Here's a list of reasons we say "yes" that are not always healthy. These come out of my own experiences; I know you can probably add some from your own. When you are tempted to say "yes" to something that puts pressure on you or your schedule, thinking about your reasons for wanting to say "yes' can help you clarify times when ‘no might be a better answer for you. See if any of these fit for you.

n Ego - I want to be asked and involved, or I know I can do a good job and want to be seen and acknowledged for my abilities.
n It sounds fun. I focus too much on the positive parts of the project and underestimating the time commitment and difficulty of some of the tasks.

n Not getting a good picture of what I was really saying "yes" to - and thus saying "yes" too fast.

n Not taking the time to look at my schedule to see I am already booked.

n Guilt.

n Not wanting to make someone mad, disappoint someone, or let the group down.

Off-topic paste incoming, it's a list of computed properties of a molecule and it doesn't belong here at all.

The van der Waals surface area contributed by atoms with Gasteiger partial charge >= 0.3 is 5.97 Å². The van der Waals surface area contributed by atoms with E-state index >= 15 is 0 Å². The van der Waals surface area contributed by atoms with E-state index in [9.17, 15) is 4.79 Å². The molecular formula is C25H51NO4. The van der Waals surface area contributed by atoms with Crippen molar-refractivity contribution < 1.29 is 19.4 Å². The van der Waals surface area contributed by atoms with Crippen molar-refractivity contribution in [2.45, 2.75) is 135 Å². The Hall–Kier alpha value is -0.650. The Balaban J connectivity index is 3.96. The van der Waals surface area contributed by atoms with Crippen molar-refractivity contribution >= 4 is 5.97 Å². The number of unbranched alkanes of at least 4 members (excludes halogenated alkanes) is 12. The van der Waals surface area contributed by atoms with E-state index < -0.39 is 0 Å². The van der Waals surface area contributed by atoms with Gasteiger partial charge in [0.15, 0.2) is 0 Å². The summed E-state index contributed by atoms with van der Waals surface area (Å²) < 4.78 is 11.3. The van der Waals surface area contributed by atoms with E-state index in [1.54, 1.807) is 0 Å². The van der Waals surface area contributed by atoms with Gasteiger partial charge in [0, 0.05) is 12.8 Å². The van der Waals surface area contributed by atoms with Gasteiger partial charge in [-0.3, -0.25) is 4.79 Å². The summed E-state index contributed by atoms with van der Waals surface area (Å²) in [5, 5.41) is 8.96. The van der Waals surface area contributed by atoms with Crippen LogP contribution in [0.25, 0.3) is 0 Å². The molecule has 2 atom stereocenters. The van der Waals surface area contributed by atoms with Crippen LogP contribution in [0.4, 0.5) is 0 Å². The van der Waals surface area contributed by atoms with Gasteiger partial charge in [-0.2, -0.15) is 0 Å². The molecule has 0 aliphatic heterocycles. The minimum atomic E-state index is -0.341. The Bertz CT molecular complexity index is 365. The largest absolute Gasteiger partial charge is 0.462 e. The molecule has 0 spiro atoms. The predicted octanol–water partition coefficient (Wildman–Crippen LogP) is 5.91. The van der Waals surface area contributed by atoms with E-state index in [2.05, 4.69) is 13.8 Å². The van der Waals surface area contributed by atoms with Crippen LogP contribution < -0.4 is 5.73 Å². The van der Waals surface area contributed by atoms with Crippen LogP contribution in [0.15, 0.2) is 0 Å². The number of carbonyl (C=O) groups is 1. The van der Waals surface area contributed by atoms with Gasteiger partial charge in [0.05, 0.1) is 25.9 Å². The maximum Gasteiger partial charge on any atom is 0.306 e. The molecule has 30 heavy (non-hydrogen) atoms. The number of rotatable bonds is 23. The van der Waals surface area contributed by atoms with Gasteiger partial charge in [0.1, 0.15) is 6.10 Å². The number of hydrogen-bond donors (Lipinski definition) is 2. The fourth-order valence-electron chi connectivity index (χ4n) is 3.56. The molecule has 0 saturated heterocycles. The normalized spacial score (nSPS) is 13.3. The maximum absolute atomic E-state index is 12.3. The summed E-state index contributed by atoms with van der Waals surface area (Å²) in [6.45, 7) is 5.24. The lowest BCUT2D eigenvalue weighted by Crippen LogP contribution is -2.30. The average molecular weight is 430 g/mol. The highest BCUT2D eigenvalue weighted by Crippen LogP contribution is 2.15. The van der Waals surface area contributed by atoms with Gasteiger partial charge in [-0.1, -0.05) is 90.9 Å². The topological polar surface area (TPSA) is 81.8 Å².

n No one else said yes - someone has to do it.

n It is something I am good at.

n I like to help.

n I like to be in control.

n I like to be in the spotlight.

n I don't like to feel left out, or I am afraid I'll miss out on something.

n I like the feeling of adrenaline and pressure that being against a deadline produces.

n It's easier for me to do it than to train someone else.

n It's easier for me to do it than to watch someone else do it differently or not as well.

n I have always done it.

n I don't know how to say "no" or don't feel comfortable saying "no."

What you can do
Make a pact with yourself to stop and consider all invitations and requests for your time before you give your answer. Look through your calendar and see if there are any things you have already said "yes" to that need to be renegotiated or changed to a ‘no.'